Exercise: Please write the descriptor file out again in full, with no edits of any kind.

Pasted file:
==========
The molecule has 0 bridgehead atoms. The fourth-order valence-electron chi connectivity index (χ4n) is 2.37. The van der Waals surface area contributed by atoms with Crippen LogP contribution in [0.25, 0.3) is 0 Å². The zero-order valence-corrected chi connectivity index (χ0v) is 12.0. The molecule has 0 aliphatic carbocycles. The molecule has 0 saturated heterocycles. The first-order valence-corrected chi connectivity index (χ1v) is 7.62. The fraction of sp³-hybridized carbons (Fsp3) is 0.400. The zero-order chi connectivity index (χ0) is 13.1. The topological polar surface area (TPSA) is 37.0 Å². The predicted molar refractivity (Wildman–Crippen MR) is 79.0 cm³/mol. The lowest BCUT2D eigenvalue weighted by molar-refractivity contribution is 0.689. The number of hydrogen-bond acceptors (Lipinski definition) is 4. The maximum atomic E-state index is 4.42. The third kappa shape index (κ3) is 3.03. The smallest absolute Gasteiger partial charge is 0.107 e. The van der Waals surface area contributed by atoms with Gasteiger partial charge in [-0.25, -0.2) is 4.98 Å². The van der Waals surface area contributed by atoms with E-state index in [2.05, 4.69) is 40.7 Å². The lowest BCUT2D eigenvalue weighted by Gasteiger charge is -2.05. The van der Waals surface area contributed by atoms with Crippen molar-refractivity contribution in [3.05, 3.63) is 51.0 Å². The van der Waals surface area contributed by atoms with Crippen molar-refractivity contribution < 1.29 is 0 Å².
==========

The molecule has 0 bridgehead atoms. The fourth-order valence-electron chi connectivity index (χ4n) is 2.37. The van der Waals surface area contributed by atoms with Crippen LogP contribution in [0.25, 0.3) is 0 Å². The zero-order valence-corrected chi connectivity index (χ0v) is 12.0. The molecule has 0 aliphatic carbocycles. The molecule has 0 saturated heterocycles. The first-order valence-corrected chi connectivity index (χ1v) is 7.62. The fraction of sp³-hybridized carbons (Fsp3) is 0.400. The zero-order chi connectivity index (χ0) is 13.1. The topological polar surface area (TPSA) is 37.0 Å². The predicted molar refractivity (Wildman–Crippen MR) is 79.0 cm³/mol. The lowest BCUT2D eigenvalue weighted by molar-refractivity contribution is 0.689. The number of hydrogen-bond acceptors (Lipinski definition) is 4. The maximum atomic E-state index is 4.42. The third kappa shape index (κ3) is 3.03. The smallest absolute Gasteiger partial charge is 0.107 e. The van der Waals surface area contributed by atoms with Gasteiger partial charge in [-0.25, -0.2) is 4.98 Å². The van der Waals surface area contributed by atoms with E-state index in [2.05, 4.69) is 40.7 Å². The lowest BCUT2D eigenvalue weighted by Gasteiger charge is -2.05. The van der Waals surface area contributed by atoms with Crippen molar-refractivity contribution in [3.05, 3.63) is 51.0 Å². The van der Waals surface area contributed by atoms with Crippen molar-refractivity contribution < 1.29 is 0 Å².